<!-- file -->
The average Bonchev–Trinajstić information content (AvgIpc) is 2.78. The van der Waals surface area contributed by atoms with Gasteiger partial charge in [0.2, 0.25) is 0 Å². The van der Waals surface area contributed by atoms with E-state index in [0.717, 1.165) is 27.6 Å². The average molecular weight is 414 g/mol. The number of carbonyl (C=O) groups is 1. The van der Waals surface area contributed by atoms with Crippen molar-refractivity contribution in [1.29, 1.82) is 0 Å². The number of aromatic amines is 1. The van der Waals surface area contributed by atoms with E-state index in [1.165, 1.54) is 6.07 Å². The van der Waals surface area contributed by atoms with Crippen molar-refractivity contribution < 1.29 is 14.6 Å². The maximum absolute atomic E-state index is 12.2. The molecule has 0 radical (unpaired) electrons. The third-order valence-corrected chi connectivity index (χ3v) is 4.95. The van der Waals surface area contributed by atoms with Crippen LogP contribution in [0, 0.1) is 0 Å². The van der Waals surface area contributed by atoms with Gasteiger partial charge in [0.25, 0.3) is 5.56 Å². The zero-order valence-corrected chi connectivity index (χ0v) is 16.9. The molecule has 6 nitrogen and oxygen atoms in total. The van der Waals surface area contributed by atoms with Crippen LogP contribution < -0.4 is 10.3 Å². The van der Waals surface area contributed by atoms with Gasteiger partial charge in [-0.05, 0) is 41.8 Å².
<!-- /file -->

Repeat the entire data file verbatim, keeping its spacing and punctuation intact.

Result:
The average Bonchev–Trinajstić information content (AvgIpc) is 2.78. The van der Waals surface area contributed by atoms with Gasteiger partial charge in [0.2, 0.25) is 0 Å². The van der Waals surface area contributed by atoms with E-state index in [0.717, 1.165) is 27.6 Å². The average molecular weight is 414 g/mol. The number of carbonyl (C=O) groups is 1. The van der Waals surface area contributed by atoms with Crippen molar-refractivity contribution in [1.29, 1.82) is 0 Å². The number of aromatic amines is 1. The van der Waals surface area contributed by atoms with E-state index in [1.165, 1.54) is 6.07 Å². The van der Waals surface area contributed by atoms with Crippen molar-refractivity contribution < 1.29 is 14.6 Å². The maximum absolute atomic E-state index is 12.2. The molecule has 0 radical (unpaired) electrons. The third-order valence-corrected chi connectivity index (χ3v) is 4.95. The van der Waals surface area contributed by atoms with Crippen LogP contribution in [0, 0.1) is 0 Å². The van der Waals surface area contributed by atoms with Gasteiger partial charge in [0.25, 0.3) is 5.56 Å². The zero-order valence-corrected chi connectivity index (χ0v) is 16.9. The molecule has 6 nitrogen and oxygen atoms in total. The van der Waals surface area contributed by atoms with Crippen LogP contribution < -0.4 is 10.3 Å². The van der Waals surface area contributed by atoms with Gasteiger partial charge in [-0.05, 0) is 41.8 Å².